Kazakhstan's president has laughed off the film Borat, which mocks his country, saying that "any publicity is good publicity".
Nursultan Nazarbayev, in the UK for talks with Tony Blair, said: "The film was created by a comedian so let's laugh at it - that's my attitude."
Mr Blair's official spokesman earlier refused to say whether the prime minister had seen the film.
It depicts Kazakhstan as racist, sexist, violent and oppressive.
The film - Borat: Cultural Learnings of America for Make Benefit Glorious Nation of Kazakhstan - features a spoof Kazakh TV reporter, played by comedian Sacha Baron Cohen, supposedly employed by the country's government to make a documentary on America.
'Never been there'
Mr Nazarbayev was asked about it at a Downing Street press conference.
Scanning the room with a smile, he told reporters: "Maybe the journalist himself - Mr Borat Sagdiyev - is here at the moment representing Kazakhstan.
"I would very much like to speak to him if he is!"
He went on: "It's well known that Mr Sacha Baron Cohen has never been to Kazakhstan.
"The film wasn't made in Kazakhstan; it was made in impoverished parts of Romania.
"The role of Kazakhs there is played by impoverished gypsies from that part of the world.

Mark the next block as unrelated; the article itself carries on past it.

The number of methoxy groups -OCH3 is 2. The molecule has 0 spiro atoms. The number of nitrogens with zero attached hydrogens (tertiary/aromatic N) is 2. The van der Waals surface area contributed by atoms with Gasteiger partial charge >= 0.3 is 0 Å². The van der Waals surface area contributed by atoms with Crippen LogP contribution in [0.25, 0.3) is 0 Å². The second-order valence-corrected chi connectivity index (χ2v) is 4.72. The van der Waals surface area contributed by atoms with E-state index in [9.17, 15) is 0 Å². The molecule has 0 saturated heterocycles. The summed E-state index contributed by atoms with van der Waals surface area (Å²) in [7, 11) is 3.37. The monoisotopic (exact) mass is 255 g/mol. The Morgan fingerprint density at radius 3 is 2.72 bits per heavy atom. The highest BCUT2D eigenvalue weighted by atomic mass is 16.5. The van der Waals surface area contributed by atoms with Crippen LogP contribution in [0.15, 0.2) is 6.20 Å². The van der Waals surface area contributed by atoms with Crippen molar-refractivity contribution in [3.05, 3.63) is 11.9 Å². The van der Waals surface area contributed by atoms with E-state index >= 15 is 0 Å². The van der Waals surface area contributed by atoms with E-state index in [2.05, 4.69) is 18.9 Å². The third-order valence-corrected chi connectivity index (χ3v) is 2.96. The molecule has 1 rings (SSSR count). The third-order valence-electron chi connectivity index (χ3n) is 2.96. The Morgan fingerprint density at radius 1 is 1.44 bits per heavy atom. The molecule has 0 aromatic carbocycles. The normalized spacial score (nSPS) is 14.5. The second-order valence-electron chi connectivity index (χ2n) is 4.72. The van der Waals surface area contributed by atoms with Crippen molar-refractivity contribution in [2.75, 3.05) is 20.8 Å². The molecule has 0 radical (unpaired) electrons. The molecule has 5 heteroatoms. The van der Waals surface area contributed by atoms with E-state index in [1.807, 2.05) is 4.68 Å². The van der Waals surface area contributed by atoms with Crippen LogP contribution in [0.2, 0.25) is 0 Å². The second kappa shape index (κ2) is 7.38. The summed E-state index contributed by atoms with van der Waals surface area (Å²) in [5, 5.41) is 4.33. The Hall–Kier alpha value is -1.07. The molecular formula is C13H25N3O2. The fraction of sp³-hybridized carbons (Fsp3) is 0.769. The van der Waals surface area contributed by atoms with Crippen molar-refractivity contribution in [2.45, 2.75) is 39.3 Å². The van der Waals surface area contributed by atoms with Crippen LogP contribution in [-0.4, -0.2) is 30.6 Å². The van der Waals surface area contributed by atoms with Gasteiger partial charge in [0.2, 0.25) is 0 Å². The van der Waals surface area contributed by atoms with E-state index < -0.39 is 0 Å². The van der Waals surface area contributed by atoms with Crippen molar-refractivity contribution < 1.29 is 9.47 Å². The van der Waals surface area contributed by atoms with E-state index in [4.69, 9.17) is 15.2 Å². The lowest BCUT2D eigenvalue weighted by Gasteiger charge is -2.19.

"The role of a drunken Kazakh was played by an American student, I believe.
"All of them I think are now taking him to court."
Borat has topped the box office charts in the UK and US.
But it has provoked outrage in other countries and has been banned in Russia after officials said it could offend some ethnic groups.
Mr Nazarbayev said: "But there is a positive side of all this. There is a saying that all publicity is good publicity.
"I think the very fact that you have put that question means you will want to come to Kazakhstan and learn more for yourselves and I invite you to do so."
Kazakhstan's ambassador to the UK, Erlan Idrissov, has criticised the film's portrayal of his country as bearing no resemblance to the reality of an "increasingly modern, prosperous, secular state".
Downing Street refused to be drawn into the row.
A spokesman said the UK had a "very close relationship" with Kazakhstan and was its third biggest foreign investor.
He also praised the country's support for the war in Iraq, adding that it had troops present on the ground there.
Kazakhstan is widely regarded as key to securing Britain's future energy supplies.